Defensive asset classes explained
Defensive asset classes aim to provide regular income. This helps to keep their values stable which means they have relatively low volatility or risk.
The downside to this safety is that over the long term, defensive asset classes usually deliver lower returns than growth asset classes. In addition, those returns may not be enough to protect you from the rising cost of living.
Cash is regarded as a defensive asset class given it generally doesn’t rise in value by much. It’s also considered to be one of the safest asset classes as it’s unlikely that an investor will lose money.
An investment in cash can be via a bank savings account or a short maturity term deposit, for example.
The best-known type of fixed income investments are bonds. They are considered part of the defensive asset cluster as they usually have lower risk than shares or property.
When investing in bonds you’re essentially lending money to a government agency, if it’s a government bond, or to a business in the case of corporate bonds.
With a bond, returns come in the form of the interest received from the loan. When there are changes in interest rates, the value of the bond changes too. For example, when interest rates rise, bonds with lower interest rates are less appealing to investors so their value tends to fall. On the flip side, when interest rates fall, their values tend to rise.
Seek help from a professional
If you value the experience of experts in other aspects of your life, don’t discount it when it comes to managing your life savings.
A conversation with us on 1300 765 811 could help you determine if your super’s investment approach is right for your needs.
They can also help with other aspects of your financial life—savings, insurance, tax, debt—while keeping you on track to achieve your goals.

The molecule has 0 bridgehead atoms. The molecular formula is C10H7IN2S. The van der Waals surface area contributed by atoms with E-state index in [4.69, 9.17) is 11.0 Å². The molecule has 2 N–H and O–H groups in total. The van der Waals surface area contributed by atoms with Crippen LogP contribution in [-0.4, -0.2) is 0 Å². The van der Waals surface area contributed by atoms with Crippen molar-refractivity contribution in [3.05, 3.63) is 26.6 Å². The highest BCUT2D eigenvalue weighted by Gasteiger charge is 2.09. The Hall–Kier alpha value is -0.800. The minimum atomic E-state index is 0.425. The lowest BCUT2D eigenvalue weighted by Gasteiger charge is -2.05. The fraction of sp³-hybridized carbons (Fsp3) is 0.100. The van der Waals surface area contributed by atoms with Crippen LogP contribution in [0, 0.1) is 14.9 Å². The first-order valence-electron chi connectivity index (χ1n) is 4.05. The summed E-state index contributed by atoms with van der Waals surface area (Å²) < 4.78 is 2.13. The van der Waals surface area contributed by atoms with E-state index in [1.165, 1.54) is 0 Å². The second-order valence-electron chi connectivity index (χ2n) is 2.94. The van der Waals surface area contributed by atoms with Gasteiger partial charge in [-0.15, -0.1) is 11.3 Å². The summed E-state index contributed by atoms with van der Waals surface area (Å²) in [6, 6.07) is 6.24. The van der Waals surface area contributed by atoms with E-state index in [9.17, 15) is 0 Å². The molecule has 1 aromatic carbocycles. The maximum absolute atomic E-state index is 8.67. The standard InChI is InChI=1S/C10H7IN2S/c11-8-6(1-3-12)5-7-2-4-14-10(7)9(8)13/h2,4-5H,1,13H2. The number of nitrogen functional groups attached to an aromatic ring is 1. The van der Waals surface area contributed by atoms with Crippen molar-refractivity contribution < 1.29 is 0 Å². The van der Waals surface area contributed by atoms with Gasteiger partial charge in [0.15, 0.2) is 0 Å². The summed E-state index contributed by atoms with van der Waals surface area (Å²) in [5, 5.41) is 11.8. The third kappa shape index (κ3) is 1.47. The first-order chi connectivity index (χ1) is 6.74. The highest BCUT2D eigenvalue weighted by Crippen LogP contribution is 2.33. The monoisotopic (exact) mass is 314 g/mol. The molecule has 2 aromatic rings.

More importantly, they can answer questions like:
What age can I stop working and retire?
What strategies can I use to build my wealth?
How can I ensure my wealth is transferred to my children?
If your to-do list is endless and you never quite have time to tackle your personal finances, a financial adviser may help to set you on the right track. Speak to us on 1300 765 811.
Important information and disclaimer
This article has been prepared by NULIS Nominees (Australia) Limited ABN 80 008 515 633 AFSL 236465 (NULIS) as trustee of the MLC Super Fund ABN 70 732 426 024. NULIS is part of the group of companies comprising Insignia Financial Ltd ABN 49 100 103 722 and its related bodies corporate (‘Insignia Financial Group’). The information in this article is current as at May 2022 and may be subject to change. This information may constitute general advice. The information in this article is general in nature and does not take into account your personal objectives, financial situation or needs. You should consider obtaining independent advice before making any financial decisions based on this information. You should not rely on this article to determine your personal tax obligations. Please consult a registered tax agent for this purpose. Opinions constitute our judgement at the time of issue. The case study examples (if any) provided in this article have been included for illustrative purposes only and should not be relied upon for decision making. Subject to terms implied by law and which cannot be excluded, neither NULIS nor any member of the Insignia Financial Group accept responsibility for any loss or liability incurred by you in respect of any error, omission or misrepresentation in the information in this communication.